The Elden Street Players Theatre for Young Audiences presents The Fairy Tale Courtroom, a humorous twist on the classic fairy tales written by Dana Proulx, where two of the most infamous villains – the Wicked Witch and the Big Bad Wolf – stand trial for their destructive deeds. Guilty, or misunderstood? Leah Daily directs this interactive production, whose ending (*ahem* verdict) is decided by the audience-turned-jurors.
The set is instantly recognizable as a courtroom, with rows of chairs on either side of a looming judge’s desk with balance scales painted onto it, and two desks further downstage on either side. One, barely seen under a mountain of clutter, consisting of mainly Starbucks cups and legal pads, the other, neat and orderly. The only thing that seems out of place is a large Book of Grimm, on which the witnesses place their hand and swear to tell the truth on instead of a Bible (“…so help you Brothers Grimm?”) Sound Designer Ben Allen cleverly matches characters with their own distinctive songs as they take the stand. For instance, Dorothy walks to her seat amidst a few bars of “Over the Rainbow.” Costumes by Kathy Dunlap sweep the stage in waves of bright colors and prints, the characters looking every bit the way you would expect them to (with the exception of Little Red Riding Hood, whose outfit obviously came from the adult side of the costume shop, and who had a flirty personality to match).
The trials, for the most part, are done the traditional way: witnesses are called to testify against the defendants, cases are made, and a decision is reached. The Big Bad Wolf (Andrew Lent) shows a cleverness with his witnesses, and can be seen waving a sack of money in front of their faces (or in a Little Pig’s case, a Twinkie) as bribery, while the Wicked Witch (Jackie Davis) takes a more timid approach, and lets her defense attorney (Jeffrey Moen) do most of the talking.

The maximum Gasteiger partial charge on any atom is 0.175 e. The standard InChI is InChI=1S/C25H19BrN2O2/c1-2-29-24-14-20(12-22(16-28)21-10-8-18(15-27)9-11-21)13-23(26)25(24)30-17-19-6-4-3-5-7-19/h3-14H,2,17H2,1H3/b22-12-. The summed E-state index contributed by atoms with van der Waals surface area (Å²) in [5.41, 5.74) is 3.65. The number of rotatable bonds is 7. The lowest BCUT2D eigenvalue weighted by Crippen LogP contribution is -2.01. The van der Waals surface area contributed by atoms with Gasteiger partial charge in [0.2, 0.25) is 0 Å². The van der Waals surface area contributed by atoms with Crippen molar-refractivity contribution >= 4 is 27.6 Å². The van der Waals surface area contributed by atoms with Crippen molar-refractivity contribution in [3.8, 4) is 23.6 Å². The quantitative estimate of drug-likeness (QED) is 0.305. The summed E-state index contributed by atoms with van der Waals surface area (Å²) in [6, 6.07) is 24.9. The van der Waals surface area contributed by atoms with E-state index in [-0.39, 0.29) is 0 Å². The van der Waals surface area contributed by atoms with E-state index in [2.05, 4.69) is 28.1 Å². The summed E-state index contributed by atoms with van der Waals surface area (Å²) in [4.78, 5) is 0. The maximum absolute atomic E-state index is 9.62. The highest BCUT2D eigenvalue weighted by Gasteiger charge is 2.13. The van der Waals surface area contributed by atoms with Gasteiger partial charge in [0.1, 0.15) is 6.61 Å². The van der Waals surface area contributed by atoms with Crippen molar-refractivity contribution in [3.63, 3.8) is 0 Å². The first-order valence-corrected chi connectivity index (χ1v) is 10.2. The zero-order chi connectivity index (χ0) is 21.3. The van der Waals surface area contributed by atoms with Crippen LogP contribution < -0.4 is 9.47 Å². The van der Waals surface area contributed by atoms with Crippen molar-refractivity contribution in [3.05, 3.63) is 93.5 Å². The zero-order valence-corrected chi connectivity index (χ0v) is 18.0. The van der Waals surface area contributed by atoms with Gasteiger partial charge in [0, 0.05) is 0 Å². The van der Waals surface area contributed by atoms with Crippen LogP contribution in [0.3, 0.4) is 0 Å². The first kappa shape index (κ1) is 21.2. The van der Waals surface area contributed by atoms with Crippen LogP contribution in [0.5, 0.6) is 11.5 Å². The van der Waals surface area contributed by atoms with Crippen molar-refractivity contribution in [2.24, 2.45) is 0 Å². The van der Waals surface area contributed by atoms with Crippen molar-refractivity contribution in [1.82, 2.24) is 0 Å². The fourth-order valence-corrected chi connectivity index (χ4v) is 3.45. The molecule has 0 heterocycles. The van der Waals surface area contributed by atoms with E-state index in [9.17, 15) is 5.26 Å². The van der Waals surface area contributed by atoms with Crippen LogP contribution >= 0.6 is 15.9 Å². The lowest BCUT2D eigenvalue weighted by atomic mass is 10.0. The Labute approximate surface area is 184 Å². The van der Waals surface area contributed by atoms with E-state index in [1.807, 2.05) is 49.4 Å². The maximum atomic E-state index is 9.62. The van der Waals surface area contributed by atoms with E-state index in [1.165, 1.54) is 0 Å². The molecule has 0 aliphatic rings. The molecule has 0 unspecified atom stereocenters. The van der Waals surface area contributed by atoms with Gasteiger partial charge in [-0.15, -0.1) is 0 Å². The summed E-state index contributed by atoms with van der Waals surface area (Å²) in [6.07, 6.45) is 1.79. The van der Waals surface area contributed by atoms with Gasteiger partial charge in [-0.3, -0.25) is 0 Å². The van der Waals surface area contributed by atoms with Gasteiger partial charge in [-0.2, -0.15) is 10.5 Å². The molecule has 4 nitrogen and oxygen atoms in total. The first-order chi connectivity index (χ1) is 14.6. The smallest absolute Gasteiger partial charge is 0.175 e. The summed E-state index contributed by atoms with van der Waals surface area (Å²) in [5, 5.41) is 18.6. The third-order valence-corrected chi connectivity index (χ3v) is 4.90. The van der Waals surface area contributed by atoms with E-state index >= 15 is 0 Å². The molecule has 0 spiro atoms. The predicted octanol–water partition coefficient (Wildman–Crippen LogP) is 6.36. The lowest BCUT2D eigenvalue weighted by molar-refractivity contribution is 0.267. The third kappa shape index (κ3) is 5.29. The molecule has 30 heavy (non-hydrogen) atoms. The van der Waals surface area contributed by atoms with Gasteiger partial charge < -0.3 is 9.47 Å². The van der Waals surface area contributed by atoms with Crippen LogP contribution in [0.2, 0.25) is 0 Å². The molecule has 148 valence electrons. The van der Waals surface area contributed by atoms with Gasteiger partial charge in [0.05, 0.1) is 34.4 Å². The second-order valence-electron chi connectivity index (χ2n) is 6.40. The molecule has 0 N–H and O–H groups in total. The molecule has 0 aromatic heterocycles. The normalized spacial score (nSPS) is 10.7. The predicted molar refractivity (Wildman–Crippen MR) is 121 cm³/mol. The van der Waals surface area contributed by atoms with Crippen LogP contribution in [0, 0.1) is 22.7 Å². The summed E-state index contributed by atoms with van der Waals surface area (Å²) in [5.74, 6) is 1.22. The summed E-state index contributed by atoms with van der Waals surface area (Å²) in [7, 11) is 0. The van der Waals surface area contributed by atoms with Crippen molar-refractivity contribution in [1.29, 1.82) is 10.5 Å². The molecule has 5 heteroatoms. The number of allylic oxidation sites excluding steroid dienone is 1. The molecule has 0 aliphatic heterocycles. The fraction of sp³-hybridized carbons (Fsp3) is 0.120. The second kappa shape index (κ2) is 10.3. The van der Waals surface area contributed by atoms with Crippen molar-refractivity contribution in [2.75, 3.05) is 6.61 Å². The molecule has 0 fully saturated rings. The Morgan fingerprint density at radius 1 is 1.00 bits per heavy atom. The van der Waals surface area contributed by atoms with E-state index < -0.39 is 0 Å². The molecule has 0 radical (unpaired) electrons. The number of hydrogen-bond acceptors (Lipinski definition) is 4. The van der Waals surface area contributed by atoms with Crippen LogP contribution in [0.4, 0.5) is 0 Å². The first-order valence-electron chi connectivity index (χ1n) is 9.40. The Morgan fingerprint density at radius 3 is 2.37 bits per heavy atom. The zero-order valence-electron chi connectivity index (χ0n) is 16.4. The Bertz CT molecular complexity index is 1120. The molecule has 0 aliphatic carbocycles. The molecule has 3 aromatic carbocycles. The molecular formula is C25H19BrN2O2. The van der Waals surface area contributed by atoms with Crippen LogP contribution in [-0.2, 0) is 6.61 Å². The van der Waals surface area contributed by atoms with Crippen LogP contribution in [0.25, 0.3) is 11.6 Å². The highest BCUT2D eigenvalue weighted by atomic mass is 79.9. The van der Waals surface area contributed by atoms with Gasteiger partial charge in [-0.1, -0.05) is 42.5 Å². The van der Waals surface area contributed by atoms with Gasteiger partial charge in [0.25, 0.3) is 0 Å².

Liz Mykietyn gives a spectacular performance as the harried district attorney, working off of the audience’s feedback and encouraging the most interaction. The playful Judge (Jim Johnson) prefers to settle disputes through games of Rock, Paper, Scissors, staring contests, and other silly means. Testaments are given, accusations thrown, as well as plenty of drama, including a memorable slap-fight between Snow White (Christina Talhame) and Sleeping Beauty (Nikki Pope) over Prince Charming (Shanelucas Ramsey).
The show was full of fun, but there were, in my opinion, far too many characters (a whopping twenty-five in total), a lot of whom were not needed as they only had a few easily forgettable lines. With so many people onstage at once, it was often hard to decide where to look. Hansel and Gretel (Rodney Collins and Annie Begley) sat off to the side for the majority of the show, but their presence was so enthralling that I could hardly pay attention to the main plot unraveling mere feet from where they sat. This was due to the fact that they ate their way through an entire box of Twinkies, Fruit Roll-ups, and bags of cookies while they sat impatiently, tossing aside their wrappings and mischievously sticking pencils into the attorney’s bun, who had the misfortune of being seated in front of them. I don’t even want to think about the stomachache that awaited these devoted actors later on.
While a bit chaotic, The Fairy Tale Courtroom was greatly entertaining, and I am glad that I caught a showing of it!
Running time is 70 minutes, with no intermission.
The Fairy Tale Courtroom completed its run on July 1, 2012, at The Elden Street Players at The Industrial Theatre – 269 Sunset Park Drive, in Herndon, VA (in the Sunset Business Park). For information on upcoming shows, please visit their website.